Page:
Maryland was very active in the American Revolution and in the resulting creation of the United States. Along with Virginia, it donated some of its land to the creation of a new capital, the District of Columbia. Later on, as a border state, Maryland found itself profoundly divided during the onset of the American Civil War. Slavery had been a key institution during the formative years of the colony, but over the years many African-American slaves had been freed by their masters and as such Maryland’s economy was not as dependent on slavery as that of most of the Southern states. Maryland joined the Union during the war, but its support was not absolute and a large number of its citizens joined the Confederate army. Political divisions between Maryland’s people continued to be a problem even in the decades that followed.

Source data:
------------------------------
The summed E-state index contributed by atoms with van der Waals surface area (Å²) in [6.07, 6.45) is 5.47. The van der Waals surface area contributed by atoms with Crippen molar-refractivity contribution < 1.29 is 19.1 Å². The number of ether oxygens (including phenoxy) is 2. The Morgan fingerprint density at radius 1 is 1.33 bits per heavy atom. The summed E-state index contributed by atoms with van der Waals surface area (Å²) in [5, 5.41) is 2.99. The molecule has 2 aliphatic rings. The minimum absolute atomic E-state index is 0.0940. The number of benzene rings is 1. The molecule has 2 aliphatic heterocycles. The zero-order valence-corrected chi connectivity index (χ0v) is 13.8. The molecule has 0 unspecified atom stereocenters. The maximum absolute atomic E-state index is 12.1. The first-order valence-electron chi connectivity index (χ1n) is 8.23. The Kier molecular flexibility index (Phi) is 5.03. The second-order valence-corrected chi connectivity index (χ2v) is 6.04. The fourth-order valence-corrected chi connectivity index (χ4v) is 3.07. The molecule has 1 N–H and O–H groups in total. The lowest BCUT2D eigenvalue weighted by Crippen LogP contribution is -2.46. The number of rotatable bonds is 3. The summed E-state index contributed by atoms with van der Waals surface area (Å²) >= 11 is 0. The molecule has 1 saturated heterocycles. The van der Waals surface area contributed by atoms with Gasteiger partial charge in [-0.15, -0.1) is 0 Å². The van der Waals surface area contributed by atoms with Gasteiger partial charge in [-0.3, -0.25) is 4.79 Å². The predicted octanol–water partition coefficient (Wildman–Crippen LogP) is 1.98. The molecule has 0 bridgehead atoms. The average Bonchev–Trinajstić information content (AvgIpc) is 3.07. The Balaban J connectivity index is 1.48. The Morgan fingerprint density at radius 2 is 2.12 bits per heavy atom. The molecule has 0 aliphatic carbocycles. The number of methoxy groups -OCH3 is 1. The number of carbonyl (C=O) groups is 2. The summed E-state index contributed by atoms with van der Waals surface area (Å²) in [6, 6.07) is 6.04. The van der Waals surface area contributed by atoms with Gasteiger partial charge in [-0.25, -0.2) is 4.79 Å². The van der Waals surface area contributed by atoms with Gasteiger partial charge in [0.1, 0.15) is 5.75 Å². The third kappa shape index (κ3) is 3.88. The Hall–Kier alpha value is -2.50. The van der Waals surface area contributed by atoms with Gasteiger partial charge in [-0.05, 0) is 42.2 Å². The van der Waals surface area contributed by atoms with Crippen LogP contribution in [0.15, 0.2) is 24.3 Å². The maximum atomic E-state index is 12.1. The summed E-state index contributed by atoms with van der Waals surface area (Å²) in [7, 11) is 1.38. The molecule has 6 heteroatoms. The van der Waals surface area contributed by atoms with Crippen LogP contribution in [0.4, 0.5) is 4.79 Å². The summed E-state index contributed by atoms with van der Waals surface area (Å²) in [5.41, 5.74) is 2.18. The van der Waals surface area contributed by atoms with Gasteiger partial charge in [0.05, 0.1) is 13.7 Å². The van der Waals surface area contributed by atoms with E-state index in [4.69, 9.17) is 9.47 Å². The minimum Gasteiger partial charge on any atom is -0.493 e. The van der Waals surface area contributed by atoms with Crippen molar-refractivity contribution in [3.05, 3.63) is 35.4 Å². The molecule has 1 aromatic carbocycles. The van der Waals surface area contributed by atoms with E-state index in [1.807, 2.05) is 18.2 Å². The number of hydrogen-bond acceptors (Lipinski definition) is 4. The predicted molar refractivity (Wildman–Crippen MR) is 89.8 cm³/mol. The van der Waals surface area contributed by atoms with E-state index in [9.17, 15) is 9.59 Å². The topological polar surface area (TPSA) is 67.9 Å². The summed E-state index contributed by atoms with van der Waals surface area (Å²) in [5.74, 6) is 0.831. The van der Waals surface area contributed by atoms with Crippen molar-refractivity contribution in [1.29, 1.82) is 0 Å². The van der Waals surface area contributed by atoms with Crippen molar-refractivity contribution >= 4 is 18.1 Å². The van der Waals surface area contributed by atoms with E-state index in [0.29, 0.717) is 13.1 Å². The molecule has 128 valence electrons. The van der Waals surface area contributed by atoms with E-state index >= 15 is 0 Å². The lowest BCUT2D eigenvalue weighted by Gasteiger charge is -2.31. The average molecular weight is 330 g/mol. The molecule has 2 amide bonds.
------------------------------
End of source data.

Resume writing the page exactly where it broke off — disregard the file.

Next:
The racial demographic of Maryland changed forever during the Great Migration that followed the Civil War, in which African-American citizens moved in large numbers from the Deep South to the Midwestern and Northeastern states. They congregated near the cities of Baltimore and Washington, DC, forming a significant slice of the population to this day. Maryland’s population as a whole is largely urban and suburban, and many important cities are located within or near its borders.
Maryland Facts & Trivia
Last Updated on: September 29th, 2017
- The state of Maryland has many nicknames such as the "Free State," "Old Line State," "America in Miniature," and "Little America".
- The capital city of Maryland is Annapolis and the biggest city is Baltimore.
- The demonym of the state of Maryland is Marylander.